aurora borealis, light

Whistler by Dan Carr

Photo: Dan Carr

Living in Whistler, BC, gives me opportunities to shoot a lot of beautiful scenery but I’m best known for my action sports photography and in particular the work that I’ve done with many of the world’s best extreme skiers. I’m a senior photographer at Skier magazine in Canada and I’ve contributed to most of the major ski magazines around the world in the last few years. My snowy adventures have seen me cross the globe in search of powder and big lines and all the while I’ve had an array of Really Right Stuff equipment in my bags. Since most people associate tripods and support gear with landscape photography I thought it would be fun to share some images that I have created using RRS gear.

I travel a fair bit so keeping things as light weight as possible is sometimes a consideration. I use the TQC-14 with a BH-30 head when I’m going somewhere extremely remote but my go-to tripod is the TVC-24L with a BH-40 on it. For me this is the perfect tripod. A balance between capacity and size that will easily handle a pro-body with a 300mm on it and sometimes a 500mm. Since I shoot on mountains I prefer to have the 4-section L version of the tripod. I’m only 5’9” myself so this might seem like a tall tripod for my size but as soon as I’m on a slope I’m glad to have the extra height to use on the downhill leg.

Tripod, flash, slopes

Dan Carr’s Gear

In this image you can see the TVC-24L in use on the side of a halfpipe here in Whistler as I did a shoot with a few members of the Canadian Olympic freeskiing team. I used it to hold up my strobe and once again the longer legs of the 24L were useful in letting me extend a downhill leg on the 30 degree slope, and still maintain the strobe height, getting it close enough to the skier that I could overpower the sun with the flash burst. This image here is what we came away with from this setup:

Days in the backcountry can often begin before sunrise and go on past sunset so weight is always a consideration. I take a conservative lens selection in most cases but it always includes at least a pro sized body like a Canon 1DX, a 300mm f2.8 + extenders, a 70-300 and a wide, lightweight zoom like the 17-40. When you throw in all your avalanche safety equipment as well as extra layers of clothing and food for the day you can be looking at a 30 lbs pack on your back for 9 hours of skiing or snowmobiling. You can see then why carbon tripods are must-have for me, shaving any amount of weight of my kit is worth it.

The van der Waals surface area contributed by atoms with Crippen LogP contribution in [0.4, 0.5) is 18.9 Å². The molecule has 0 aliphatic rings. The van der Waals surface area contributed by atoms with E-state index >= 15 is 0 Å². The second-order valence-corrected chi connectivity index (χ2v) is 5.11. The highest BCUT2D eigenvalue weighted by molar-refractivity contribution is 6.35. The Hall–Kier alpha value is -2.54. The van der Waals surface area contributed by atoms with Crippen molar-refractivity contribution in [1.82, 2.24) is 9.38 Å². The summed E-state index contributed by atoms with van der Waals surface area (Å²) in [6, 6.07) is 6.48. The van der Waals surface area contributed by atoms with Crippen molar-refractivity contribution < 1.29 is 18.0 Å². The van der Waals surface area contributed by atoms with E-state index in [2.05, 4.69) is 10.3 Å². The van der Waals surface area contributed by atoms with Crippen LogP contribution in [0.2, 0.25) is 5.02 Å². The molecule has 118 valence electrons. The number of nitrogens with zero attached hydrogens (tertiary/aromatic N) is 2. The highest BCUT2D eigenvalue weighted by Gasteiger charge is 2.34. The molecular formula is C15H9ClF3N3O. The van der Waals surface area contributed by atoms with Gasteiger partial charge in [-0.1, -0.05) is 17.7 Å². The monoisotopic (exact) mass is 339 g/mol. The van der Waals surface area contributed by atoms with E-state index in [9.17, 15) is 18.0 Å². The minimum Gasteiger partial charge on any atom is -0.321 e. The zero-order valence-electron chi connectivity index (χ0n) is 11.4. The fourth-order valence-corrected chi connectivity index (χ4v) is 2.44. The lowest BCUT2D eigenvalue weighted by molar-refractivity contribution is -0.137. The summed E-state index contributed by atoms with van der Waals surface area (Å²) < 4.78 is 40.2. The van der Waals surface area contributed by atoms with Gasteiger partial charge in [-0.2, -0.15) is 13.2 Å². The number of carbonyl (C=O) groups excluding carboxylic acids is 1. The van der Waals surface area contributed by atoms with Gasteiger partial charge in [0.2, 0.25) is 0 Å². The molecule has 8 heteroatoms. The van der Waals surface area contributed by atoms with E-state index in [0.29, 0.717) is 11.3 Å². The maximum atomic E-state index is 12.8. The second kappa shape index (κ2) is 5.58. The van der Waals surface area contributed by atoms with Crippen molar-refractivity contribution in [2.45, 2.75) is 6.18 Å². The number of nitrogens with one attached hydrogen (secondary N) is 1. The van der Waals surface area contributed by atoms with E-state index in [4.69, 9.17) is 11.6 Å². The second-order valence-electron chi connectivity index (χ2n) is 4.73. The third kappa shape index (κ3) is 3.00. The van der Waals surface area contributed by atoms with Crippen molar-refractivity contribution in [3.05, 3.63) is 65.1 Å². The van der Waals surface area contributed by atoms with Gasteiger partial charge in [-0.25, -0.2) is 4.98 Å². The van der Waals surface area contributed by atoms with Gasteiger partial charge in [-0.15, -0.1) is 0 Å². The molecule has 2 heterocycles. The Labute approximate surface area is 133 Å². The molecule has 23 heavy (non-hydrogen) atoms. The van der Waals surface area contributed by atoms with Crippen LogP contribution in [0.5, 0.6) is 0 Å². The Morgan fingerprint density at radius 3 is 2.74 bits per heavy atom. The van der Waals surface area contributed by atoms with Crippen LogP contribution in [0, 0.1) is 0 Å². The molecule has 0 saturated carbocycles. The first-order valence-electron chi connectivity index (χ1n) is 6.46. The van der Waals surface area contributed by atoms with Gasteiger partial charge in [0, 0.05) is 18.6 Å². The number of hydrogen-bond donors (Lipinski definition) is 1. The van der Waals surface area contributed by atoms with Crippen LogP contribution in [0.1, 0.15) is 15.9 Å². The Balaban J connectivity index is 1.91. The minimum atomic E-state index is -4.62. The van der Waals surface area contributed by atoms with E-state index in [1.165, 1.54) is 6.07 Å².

A few years ago on a heli-skiing trip to Alaska I put together a short video with a GoPro to give a sort of day-in-the-life look at what I was up to. At several points in the video you’ll notice the MH-01 monopod head in use, particularly at around the 1 minute mark. For this kind of shooting I am often positioned quite a long way from the athletes due to avalanche concerns and that also means I’m often a long way below them. The MH-01 allows me to secure my monopod vertically deep in the snow but tilt my camera comfortably upwards towards the skiers. On longer lines I’ll leave the head loose and pan down gradually as they ski. Quick release plates and collars on all my lenses means not a moment wasted once it’s time to get moving again. When there’s a helicopter waiting for you it’s as close as you can get to a perfect definition of “time is money”!

Dan Carr hard at work in the snow

Dan Carr hard at work in the snow

This image below is the actual image that I shot at that point in the video:

Last year I was invited to take part in a photography contest in Austria where a small selection of the world’s best skiers gathered for four photographers to have a shoot out. Three days of photos at optimal times of day (sunrise, sunset) and then awards were handed out for the best images in several categories. RRS gear played a part in two of my images that won the award for Best Creative Angle and also the main award Best Action Image for the week so let’s take a look at these as well.

This shot is a 360 degree panoramic sequence taken of two skiers hitting two different features during this photo shoot. Both the skiers were shot individually and then their two tricks combined into this one long panorama using Photoshop and my favorite pano software PTGui. I wanted to get a single image that captured the whole setup for this competition and I had this in mind long before I arrived in Austria. To accomplish this I took my RRS panorama setup with me which consists of the Panning base from my gimbal, the PG-02 HB, with an FAS clamp mounted onto it. I have an L-Plate on my 5D MKIII so I can easily mount that vertically on the slider with my 8-15mm fisheye lens on it. That combination gives me the least possible number of images to create a full 360 degree panorama.Here you can see the setup right before I shot the pano:


This second image was taken roughly half an hour after the sun had dropped below the horizon. I was dragging the shutter down at 1/50 of a second to get the last little bit of light from the sky in the background to give me this lovely mountain silhouette mirroring the lights on the ground. At 1/50 of a second the camera needed to be on my tripod to get a nice sharp image so whilst many people wouldn’t normally expect a tripod to be a necessity for an action shoot, whenever there is strobes involved I’m often playing around with longer exposures while the flash does all the action stopping work.

You can see more of Dan’s work at as well as keeping up to date with his latest work and travels on

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